6.             That sex-disaggregated indicators could include statistics on the number of children involved in the worst forms of child labor; on the number of children subjected to any form of sexual violence in schools; on the number of children subjected to the most serious forms of violence in the home or community, defined as those that are banned by national laws; on the number of children who lack adequate care or are at risk of inadequate care; and on the number of children removed or rescued from illegal armed groups involved in armed conflict.


7.              That they encourage governments, where appropriate, to harmonize their laws with the Convention on the Rights of the Child, and to design and consider introducing Protocols on prevention, protection, and dealing with violence against children, in all its expressions.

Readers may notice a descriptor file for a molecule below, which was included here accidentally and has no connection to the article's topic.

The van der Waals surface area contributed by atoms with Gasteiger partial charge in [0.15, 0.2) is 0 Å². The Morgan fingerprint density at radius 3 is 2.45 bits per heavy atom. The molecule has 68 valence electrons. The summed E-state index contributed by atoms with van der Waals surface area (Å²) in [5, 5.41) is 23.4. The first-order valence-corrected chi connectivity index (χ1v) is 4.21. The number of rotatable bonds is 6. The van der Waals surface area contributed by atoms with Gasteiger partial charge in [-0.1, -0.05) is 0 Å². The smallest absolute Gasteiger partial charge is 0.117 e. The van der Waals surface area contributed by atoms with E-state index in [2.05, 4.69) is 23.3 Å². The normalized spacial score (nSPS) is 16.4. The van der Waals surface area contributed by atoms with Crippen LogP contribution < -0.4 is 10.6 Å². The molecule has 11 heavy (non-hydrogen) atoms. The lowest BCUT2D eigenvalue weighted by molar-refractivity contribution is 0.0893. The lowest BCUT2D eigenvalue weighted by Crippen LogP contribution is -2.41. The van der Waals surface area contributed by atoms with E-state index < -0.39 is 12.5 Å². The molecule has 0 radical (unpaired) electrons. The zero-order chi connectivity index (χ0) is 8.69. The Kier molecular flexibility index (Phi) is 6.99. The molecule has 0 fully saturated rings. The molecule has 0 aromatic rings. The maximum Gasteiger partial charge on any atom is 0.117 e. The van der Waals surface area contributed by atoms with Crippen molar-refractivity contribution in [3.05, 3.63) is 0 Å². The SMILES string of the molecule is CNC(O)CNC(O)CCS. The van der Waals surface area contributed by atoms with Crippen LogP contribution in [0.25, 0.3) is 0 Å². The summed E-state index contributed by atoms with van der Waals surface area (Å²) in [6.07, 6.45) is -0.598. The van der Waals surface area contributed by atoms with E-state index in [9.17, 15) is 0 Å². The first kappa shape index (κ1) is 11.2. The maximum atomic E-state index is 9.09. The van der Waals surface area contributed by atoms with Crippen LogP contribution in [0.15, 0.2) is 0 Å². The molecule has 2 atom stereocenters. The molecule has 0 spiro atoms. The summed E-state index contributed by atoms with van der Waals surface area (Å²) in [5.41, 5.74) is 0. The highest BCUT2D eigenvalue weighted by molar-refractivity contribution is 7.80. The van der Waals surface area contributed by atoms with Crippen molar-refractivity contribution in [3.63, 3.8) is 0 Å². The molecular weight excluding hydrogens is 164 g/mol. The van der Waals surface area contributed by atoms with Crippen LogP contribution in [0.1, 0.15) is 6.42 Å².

[1].    The United States recognizes the role governments play in ensuring a child’s survival and development.  While this concept is contained in the UN Convention on the Rights of the Child, the United States is not party to that treaty, nor are survival and development framed as rights in that instrument. It is also not the place of the OAS to recommend drafting protocols to UN Conventions.

[2].    Ecuador is of the view that effectively tackling the issue of violence against and exploitation of children as part of the post-2015 development agenda calls for a diagnosis of the reality in the countries with respect to the issues of violence against and sexual exploitation of children and adolescents, including development of a registration system for those victims.